What are shirataki noodles? What do they taste like, and how would you cook with them? We're answering these questions and more below, plus we'll give you some tips for making them the tastiest they can be.
Let's dive in...
What Do Shirataki Noodles Taste Like?
Shirataki noodles are not like pasta or rice noodles. They're made with tofu and a fiber called glucomannan, which is derived from the Asian konjac root.
Interestingly, shirataki noodles do not taste at all like like tofu or root vegetables. In fact, they're essentially flavorless. In this way, they share commonalities with tofu in that they'll pick up whatever flavors they're cooked with.
Shirataki Noodle Texture
Prepared shirataki noodles are extremely soft and gelatinous like silken tofu. They're not really chewy like rice noodles, which are tacky and slightly firm even when cooked well.
Shirataki noodles are slippery, and some people even find them a little rubbery. Frying them in a pan before adding them to a recipe seems to reduce this aspect of their texture, though it doesn't tend to be problematic in soups.
Do You Have to Cook Shirataki Noodles?
You can find these noodles in dry or precooked form. If you have a package of dried noodles, you will need to cook them before you eat them. They'll just take a much shorter amount of boiling time in hot water than most other types of noodles.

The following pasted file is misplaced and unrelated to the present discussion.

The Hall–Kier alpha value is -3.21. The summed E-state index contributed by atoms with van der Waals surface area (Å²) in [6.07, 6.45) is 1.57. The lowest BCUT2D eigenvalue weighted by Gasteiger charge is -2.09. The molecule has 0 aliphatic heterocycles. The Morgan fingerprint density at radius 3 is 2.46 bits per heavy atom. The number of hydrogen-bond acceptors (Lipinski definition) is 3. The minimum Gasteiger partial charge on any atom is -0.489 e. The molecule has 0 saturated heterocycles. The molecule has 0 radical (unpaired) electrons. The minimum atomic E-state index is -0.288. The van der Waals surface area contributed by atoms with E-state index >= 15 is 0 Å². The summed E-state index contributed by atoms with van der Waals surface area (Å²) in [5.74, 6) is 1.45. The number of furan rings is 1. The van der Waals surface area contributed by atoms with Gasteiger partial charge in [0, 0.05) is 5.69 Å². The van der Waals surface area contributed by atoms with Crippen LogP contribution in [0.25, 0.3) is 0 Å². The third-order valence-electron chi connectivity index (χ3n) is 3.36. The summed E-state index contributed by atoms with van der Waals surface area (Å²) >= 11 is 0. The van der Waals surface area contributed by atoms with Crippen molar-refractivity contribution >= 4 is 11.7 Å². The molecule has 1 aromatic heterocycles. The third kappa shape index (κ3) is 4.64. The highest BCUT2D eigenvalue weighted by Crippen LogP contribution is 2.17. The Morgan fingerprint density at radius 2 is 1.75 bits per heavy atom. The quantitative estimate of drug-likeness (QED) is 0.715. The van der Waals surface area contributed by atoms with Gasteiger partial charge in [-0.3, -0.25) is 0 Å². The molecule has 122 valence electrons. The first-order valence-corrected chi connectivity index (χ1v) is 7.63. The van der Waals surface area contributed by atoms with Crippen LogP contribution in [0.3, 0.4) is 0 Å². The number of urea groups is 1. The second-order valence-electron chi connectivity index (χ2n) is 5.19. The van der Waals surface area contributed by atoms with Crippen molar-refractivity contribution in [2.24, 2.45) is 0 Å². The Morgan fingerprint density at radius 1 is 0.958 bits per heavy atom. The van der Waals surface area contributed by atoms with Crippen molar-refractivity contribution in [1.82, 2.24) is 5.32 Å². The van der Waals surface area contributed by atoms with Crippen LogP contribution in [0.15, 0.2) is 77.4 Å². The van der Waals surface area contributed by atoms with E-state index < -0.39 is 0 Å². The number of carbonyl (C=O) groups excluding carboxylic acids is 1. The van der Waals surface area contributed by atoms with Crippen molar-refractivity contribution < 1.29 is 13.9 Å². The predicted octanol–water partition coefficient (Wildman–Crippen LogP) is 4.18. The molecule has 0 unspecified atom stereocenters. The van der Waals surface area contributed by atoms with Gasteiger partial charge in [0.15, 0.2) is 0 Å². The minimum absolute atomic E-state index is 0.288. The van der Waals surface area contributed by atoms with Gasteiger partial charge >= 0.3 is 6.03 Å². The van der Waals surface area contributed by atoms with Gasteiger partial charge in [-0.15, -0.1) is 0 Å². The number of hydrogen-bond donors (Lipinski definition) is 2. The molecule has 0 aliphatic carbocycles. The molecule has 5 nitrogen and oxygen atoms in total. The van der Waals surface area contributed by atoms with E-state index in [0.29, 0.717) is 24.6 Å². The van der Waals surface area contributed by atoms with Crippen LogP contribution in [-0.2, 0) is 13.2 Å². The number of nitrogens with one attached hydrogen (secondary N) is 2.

If you have the moist, precooked kind, however, you can simply add them to your soup or any finished meal. Do be aware that, due to their super soft texture, even vigorous stirring can break them up. Save them until you're ready to serve your meal for best results.
How Long Do Shirataki Noodles Last?
An unopened package of shirataki noodles generally has a pretty long shelf life, sometimes up to a year. Make sure you read the expiration date to find out when it's time to toss an unused package.
Cooked shirataki noodles that have been exposed to air won't last for very long. A few days may be all you'll get, possibly slightly longer if they're kept in an air-tight container in the refrigerator.
Shirataki Noodle Recipes
Any noodle dish can be made with shirataki noodles. That means vegan pesto pasta, vegan ramen and stir-fries can all be made with these versatile noodles. Check out the videos we've selected for tips on cooking them like a pro.
This is a recipe for a vegan pad thai with shirataki noodles and baobab powder instead of tamarind paste (though you can use tamarind paste if that's what's in your cabinet). Gather together these ingredients:
- Vegetable oil
- Shirataki noodles
- Bean sprouts
- Salt and pepper
- Green onions
- Roasted peanuts
- Chili flakes
- Baobab powder or tamarind paste
- Tamari or soy sauce
- Agave or maple syrup
If you've never had vegan pho, you have to try this incredibly easy soup recipe. It's extremely simple and tasty, but feel free to add any veggies you'd like. For the basic soup, all you need are these ingredients:
- Shirataki noodles
- Vegan bouillon
- Fresh cilantro
If you're trying to expand your noodle horizons, give shirataki noodles a go. They're excellent in soups and stir-fries, and as they're soft and flavorless, you can use them with absolutely any ingredient combination. Try replacing rice noodles with shirataki noodles in your next vegan pad thai.